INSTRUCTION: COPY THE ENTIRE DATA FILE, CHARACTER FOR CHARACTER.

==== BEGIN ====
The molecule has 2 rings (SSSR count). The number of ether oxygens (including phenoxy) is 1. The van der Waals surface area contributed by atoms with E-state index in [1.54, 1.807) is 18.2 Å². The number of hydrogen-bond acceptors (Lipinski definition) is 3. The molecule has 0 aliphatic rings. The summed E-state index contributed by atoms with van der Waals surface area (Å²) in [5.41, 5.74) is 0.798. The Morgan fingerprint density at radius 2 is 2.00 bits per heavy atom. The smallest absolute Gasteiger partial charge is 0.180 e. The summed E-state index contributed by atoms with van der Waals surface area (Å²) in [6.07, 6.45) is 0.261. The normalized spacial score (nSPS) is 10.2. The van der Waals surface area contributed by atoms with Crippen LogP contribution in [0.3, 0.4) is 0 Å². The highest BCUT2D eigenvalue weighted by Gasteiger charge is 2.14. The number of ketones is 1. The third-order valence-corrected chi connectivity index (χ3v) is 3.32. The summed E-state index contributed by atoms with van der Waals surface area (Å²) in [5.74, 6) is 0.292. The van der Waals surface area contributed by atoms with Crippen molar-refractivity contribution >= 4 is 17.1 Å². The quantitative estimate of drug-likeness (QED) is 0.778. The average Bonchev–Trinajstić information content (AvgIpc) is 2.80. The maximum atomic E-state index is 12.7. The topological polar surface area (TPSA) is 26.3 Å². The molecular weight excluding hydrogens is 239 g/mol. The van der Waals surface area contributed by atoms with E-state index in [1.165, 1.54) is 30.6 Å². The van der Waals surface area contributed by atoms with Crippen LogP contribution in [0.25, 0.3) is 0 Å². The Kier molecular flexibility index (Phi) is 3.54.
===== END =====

The molecule has 2 rings (SSSR count). The number of ether oxygens (including phenoxy) is 1. The van der Waals surface area contributed by atoms with E-state index in [1.54, 1.807) is 18.2 Å². The number of hydrogen-bond acceptors (Lipinski definition) is 3. The molecule has 0 aliphatic rings. The summed E-state index contributed by atoms with van der Waals surface area (Å²) in [5.41, 5.74) is 0.798. The Morgan fingerprint density at radius 2 is 2.00 bits per heavy atom. The smallest absolute Gasteiger partial charge is 0.180 e. The summed E-state index contributed by atoms with van der Waals surface area (Å²) in [6.07, 6.45) is 0.261. The normalized spacial score (nSPS) is 10.2. The van der Waals surface area contributed by atoms with Crippen LogP contribution in [0.3, 0.4) is 0 Å². The highest BCUT2D eigenvalue weighted by Gasteiger charge is 2.14. The number of ketones is 1. The third-order valence-corrected chi connectivity index (χ3v) is 3.32. The summed E-state index contributed by atoms with van der Waals surface area (Å²) in [5.74, 6) is 0.292. The van der Waals surface area contributed by atoms with Crippen molar-refractivity contribution >= 4 is 17.1 Å². The quantitative estimate of drug-likeness (QED) is 0.778. The average Bonchev–Trinajstić information content (AvgIpc) is 2.80. The maximum atomic E-state index is 12.7. The topological polar surface area (TPSA) is 26.3 Å². The molecular weight excluding hydrogens is 239 g/mol. The van der Waals surface area contributed by atoms with E-state index in [1.165, 1.54) is 30.6 Å². The van der Waals surface area contributed by atoms with Crippen LogP contribution in [0.25, 0.3) is 0 Å². The Kier molecular flexibility index (Phi) is 3.54.